After the 2- and 5-day fasting periods, folds of intestinal mucosa became smaller or fewer and in some sections, linked by anastomosis, obliterated the intestinal lumen. Mucous-secreting goblet cells were decreased in size, number, and intensity. Observations on cross sections of the intestine of specimens refeeding after 2 and 5 days, allowed to reveal the gradual recovery of the fold morphostructure and of the intestinal lumen, respectively. Marked alcianophilia and PAS positivity in the cells of the intestinal mucosa of the samples after 2 days and even more after 5 days of fasting were revealed.

Immunohistochemical investigation in peroxidase (HRP) and rhodamine-fluorescence, performed with the use of antibody for PepT1 (Figure 2), revealed weak immunopositivity in enteroendocrine cells of control samples. After 2 days fasting, immunopositivity decreased compared to controls, increasing after 2 days and even more after 5 days of refeeding with Spirulina. Similar results were observed after fasting for 5 days, and a marked immunopositivity was detected after 5 days of refeeding.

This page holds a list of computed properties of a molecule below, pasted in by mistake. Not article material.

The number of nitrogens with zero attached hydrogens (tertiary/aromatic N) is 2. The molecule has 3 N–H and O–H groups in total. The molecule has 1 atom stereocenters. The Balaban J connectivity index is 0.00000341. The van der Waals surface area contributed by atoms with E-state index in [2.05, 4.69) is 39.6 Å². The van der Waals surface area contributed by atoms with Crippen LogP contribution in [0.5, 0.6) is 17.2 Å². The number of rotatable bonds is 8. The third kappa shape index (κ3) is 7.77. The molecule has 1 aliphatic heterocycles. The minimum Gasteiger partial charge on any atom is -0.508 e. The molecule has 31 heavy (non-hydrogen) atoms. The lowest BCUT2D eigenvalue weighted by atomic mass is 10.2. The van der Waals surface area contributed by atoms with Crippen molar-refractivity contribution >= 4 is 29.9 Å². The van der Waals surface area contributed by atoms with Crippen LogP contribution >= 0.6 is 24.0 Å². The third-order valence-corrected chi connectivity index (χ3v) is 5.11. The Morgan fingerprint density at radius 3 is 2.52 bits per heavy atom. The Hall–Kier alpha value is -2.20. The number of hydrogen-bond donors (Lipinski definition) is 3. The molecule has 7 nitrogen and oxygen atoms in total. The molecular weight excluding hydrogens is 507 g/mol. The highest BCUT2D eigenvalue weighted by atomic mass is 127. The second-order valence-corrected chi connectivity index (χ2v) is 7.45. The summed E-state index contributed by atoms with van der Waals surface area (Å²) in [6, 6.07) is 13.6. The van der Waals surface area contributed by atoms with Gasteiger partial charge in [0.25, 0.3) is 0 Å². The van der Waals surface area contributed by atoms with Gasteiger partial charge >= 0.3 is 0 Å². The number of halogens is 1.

FIGURE 2
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FIGURE 2. Immunohistochemical detection in HRP and Rhodamine of PepT1 in the digestive tract of zebrafish. Control: Continuous feeding; F2: 2 fasting days; F2R2: 2 fasting days followed by 2 refeeding days; F2R5: 2 fasting days followed by 5 refeeding days; F5: 5 fasting days; F5R2: 5 fasting days followed by 2 refeeding days; F5R5: 5 fasting days followed by 5 refeeding days. Scale bars: 10 μm (F5 and F5R5); 20 μm (F2, F2R2, and F5R2); 50 μm (Control and F2R5).

Immunohistochemical investigation in HRP and Fluorescein Isothiocyanate (FITC) performed with the use of antibody for GHR (Figure 3) revealed weak immunopositivity in enteroendocrine cells of control samples. After 2 days of fasting, immunopositivity increased. Refeeding for two and 5 days caused a decrease of immunopositivity, which was particularly marked after 5 days.

FIGURE 3
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FIGURE 3. Immunohistochemical detection in HRP and FITC of Ghrelin in the digestive tract of zebrafish. Control: Continuous feeding; F2: 2 fasting days; F2R2: 2 fasting days followed by 2 refeeding days; F2R5: 2 fasting days followed by 5 refeeding days; F5: 5 fasting days; F5R2: 5 fasting days followed by 2 refeeding days; F5R5: 5 fasting days followed by 5 refeeding days. Scale bars: 50 μm.

Discussion